HHS/Public Health System Reporting Requirements
This program is subject to the HHS Public Health System Reporting Requirements. Under these requirements, all community-based, non-governmental organizations that submit health services applications must prepare and submit the items identified below to the head of the appropriate State and/or local health agency(s) in the program area(s) that may be impacted by the proposed project no later than the application deadline date of the Federal application. The appropriate State and/or local health agency is determined by the applicant. The following information must be provided:

A.  A copy of the face page of the application (SF 424).

B.  A summary of the project that should be titled "Public Health System Impact Statement" (PHSIS), not exceed one page, and include the following:

1.  A description of the population to be served.

2.  A summary of the services to be provided.

3.  A description of the coordination plans with the appropriate state and/or local health agencies.

If the State and/or local health official should desire a copy of the entire application, it may be obtained from the State Single Point of Contact (SPOC) or directly from the applicant.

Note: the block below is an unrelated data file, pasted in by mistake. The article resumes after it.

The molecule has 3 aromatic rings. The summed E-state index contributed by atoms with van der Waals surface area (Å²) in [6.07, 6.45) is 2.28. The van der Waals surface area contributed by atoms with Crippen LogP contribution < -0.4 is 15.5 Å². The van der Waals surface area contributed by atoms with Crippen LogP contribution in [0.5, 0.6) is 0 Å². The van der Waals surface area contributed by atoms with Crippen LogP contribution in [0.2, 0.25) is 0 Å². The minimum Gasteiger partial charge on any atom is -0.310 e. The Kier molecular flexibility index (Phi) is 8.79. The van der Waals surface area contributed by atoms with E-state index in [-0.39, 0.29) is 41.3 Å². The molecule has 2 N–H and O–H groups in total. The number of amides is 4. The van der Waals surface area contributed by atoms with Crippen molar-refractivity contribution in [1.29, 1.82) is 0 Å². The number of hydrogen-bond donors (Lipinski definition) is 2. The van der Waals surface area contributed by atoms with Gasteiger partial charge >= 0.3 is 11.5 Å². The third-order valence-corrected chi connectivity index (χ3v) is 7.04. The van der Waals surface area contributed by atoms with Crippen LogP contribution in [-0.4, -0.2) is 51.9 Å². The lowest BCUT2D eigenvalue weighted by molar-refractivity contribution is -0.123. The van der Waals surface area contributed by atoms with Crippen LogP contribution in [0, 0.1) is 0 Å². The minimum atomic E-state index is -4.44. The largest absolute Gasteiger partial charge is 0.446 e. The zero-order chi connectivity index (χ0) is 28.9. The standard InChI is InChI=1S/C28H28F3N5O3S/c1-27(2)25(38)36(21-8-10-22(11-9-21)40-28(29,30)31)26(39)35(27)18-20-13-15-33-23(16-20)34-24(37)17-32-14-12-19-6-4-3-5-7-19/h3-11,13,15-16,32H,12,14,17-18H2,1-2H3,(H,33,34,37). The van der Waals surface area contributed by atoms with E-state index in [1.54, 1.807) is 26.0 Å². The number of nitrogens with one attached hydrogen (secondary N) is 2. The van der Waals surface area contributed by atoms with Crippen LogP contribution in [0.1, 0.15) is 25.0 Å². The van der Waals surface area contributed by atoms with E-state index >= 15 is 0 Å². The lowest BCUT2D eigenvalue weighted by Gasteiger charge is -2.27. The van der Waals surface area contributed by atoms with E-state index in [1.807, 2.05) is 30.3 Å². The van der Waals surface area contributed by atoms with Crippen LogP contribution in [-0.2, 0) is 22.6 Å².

Paperwork Reduction Act Requirements
Under the Paperwork Reduction Act, projects that involve the collection of information from 10 or more individuals and funded by a grant or a cooperative agreement will be subject to review and approval by OMB.

Smoke-Free Workplace Requirements
HHS/CDC strongly encourages all recipients to provide a smoke-free workplace and to promote abstinence from all tobacco products. Public Law 103-227, the Pro-Children Act of 1994, prohibits smoking in certain facilities that receive Federal funds in which education, library, day care, health care, or early childhood development services are provided to children.

Healthy People 2010
The HHS/Public Health Service (PHS) is committed to achieving the health promotion and disease prevention objectives of "Healthy People 2010," a PHS-led national activity for setting priority areas. This PA is related to one or more of the priority areas. Potential applicants may obtain a copy of "Healthy People 2010" at the following Internet address:   http://www.health.gov/healthypeople.


Lobbying Restrictions
Applicants should be aware of restrictions on the use of HHS funds for lobbying of Federal or State legislative bodies. Under the provisions of 31 U.S.C. Section 1352, recipients (and their sub-tier contractors) are prohibited from using appropriated Federal funds (other than profits from a Federal contract) for lobbying congress or any Federal agency in connection with the award of a particular contract, grant, cooperative agreement, or loan. This includes grants/cooperative agreements that, in whole or in part, involve conferences for which Federal funds cannot be used directly or indirectly to encourage participants to lobby or to instruct participants on how to lobby.